Conservative Party of Canada

The Conservative Party of Canada (French: Parti conservateur du Canada), colloquially known as the Tories, is a federal political party in Canada. It was formed in 2003 by the merger of the two main right-leaning parties, the Progressive Conservative Party (PC Party) and the Canadian Alliance, the latter being the successor of the Western Canadian-based Reform Party. The party sits at the centre-right to the right of the Canadian political spectrum, with their federal rival, the Liberal Party of Canada, positioned to their left.[8][9] The Conservatives are defined as a "big tent" party, practising "brokerage politics"[lower-alpha 3][12][13][14] and welcoming a broad variety of members, including "Red Tories" and "Blue Tories".[15][16]

Conservative Party of Canada
Parti conservateur du Canada
AbbreviationCPC (English)
PCC (French)
LeaderCandice Bergen (interim)
PresidentRobert Batherson
Deputy LeaderLuc Berthold
Senate leaderDon Plett
House leaderJohn Brassard
Founder(s)Stephen Harper[lower-alpha 1]
Peter MacKay[lower-alpha 2]
FoundedDecember 7, 2003; 18 years ago (2003-12-07)
Merger ofCanadian Alliance (CRCA),
Progressive Conservative Party of Canada (PC)
Headquarters1720–130 Albert Street
Ottawa, Ontario
K1P 5G4
Membership (2022) 678,708[1]
Ideology
Political positionCentre-right[5] to right-wing[6]
European affiliationEuropean Conservatives and Reformists Party (regional partner)
Continental affiliationAsia Pacific Democrat Union
Union of Latin American Parties (associate party)
International affiliationInternational Democrat Union[7]
Colours  Blue
Senate
16 / 105
House of
Commons
119 / 338
Website
English language: www.conservative.ca
French language: www.conservateur.ca

From Canadian Confederation in 1867 until 1942, the original Conservative Party of Canada participated in numerous governments and had multiple names. However, by 1942, the main right-wing Canadian force became known as the Progressive Conservative Party. In the 1993 federal election, the PC Party's Western Canadian support transferred to the Reform Party. When it became clear that neither the PC Party nor the Reform Party/Canadian Alliance could beat the incumbent Liberals that governed since the 1993 election, an effort to unite the right-of-centre parties emerged. In 2003, the Canadian Alliance and the PCs merged, forming the Conservative Party of Canada.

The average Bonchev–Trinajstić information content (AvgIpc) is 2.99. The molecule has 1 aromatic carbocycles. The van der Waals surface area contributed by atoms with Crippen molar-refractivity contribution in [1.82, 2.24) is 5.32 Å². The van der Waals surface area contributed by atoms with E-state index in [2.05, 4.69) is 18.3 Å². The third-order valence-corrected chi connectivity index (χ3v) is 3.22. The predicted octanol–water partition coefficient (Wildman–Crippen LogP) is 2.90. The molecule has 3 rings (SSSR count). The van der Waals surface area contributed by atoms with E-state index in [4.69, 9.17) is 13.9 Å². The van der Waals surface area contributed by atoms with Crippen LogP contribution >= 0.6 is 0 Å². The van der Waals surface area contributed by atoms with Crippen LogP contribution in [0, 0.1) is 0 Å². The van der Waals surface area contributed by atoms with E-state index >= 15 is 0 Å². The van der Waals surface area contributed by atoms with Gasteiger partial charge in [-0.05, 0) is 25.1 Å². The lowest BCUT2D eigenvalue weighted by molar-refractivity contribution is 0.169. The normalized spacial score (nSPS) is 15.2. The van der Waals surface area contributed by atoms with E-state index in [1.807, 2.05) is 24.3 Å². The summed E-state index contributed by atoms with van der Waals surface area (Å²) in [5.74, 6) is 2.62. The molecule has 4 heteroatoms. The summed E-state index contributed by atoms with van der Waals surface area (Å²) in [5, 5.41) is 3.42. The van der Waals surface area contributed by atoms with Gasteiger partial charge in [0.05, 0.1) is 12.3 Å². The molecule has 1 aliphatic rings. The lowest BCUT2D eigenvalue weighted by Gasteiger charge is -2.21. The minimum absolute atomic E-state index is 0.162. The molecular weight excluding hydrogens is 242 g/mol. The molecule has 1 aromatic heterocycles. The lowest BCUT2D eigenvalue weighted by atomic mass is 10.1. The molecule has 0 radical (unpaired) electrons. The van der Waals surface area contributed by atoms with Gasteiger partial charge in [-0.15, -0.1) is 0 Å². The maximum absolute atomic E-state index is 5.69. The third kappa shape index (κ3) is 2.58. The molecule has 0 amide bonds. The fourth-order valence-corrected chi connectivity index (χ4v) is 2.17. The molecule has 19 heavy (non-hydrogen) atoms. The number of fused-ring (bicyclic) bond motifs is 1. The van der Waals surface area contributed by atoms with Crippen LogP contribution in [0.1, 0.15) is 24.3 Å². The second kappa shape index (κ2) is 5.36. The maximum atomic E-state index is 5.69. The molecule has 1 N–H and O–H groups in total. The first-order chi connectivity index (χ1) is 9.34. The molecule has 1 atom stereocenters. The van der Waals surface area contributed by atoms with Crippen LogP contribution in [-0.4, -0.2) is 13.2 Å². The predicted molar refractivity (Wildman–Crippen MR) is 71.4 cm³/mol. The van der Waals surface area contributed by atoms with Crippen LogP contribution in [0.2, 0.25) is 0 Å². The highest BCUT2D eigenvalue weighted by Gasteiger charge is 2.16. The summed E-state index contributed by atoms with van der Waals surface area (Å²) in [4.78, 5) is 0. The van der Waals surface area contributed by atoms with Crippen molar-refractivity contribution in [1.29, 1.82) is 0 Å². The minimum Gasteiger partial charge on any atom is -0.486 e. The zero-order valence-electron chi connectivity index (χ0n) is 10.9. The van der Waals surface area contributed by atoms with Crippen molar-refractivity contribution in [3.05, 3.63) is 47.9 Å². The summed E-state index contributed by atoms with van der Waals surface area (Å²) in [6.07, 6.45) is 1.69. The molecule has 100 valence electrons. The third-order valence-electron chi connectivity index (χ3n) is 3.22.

During the Conservative Party's governance of Canada from 2006 to 2015, its economic decisions included reducing sales tax, reducing business taxes, balancing the national budget, creating the tax-free savings account (TFSA), and creating the Universal Child Care Benefit. In social policy, the government eliminated the long-gun registry, introduced mandatory minimum sentences for violent crimes, raised the age of consent to 16 years of age, permitted the construction of several pipelines, and withdrew Canada from the Kyoto Protocol. The government also appointed several elected senators, supported the State of Israel, negotiated the Comprehensive Economic and Trade Agreement (CETA), and negotiated the Trans-Pacific Partnership (TPP).[17][18][19][20]

Under its first leader, Stephen Harper, the party governed with two minority governments after the federal elections of 2006 and 2008. It then won a majority government in the 2011 federal election before being defeated in the 2015 federal election by a majority Liberal government led by Justin Trudeau. Under its second and third leaders, Andrew Scheer and Erin O'Toole, the party remained in opposition after losing the elections in 2019 and 2021, respectively. On February 2, 2022, Candice Bergen was elected as interim leader by the caucus, following the ouster of O'Toole in a leadership review.


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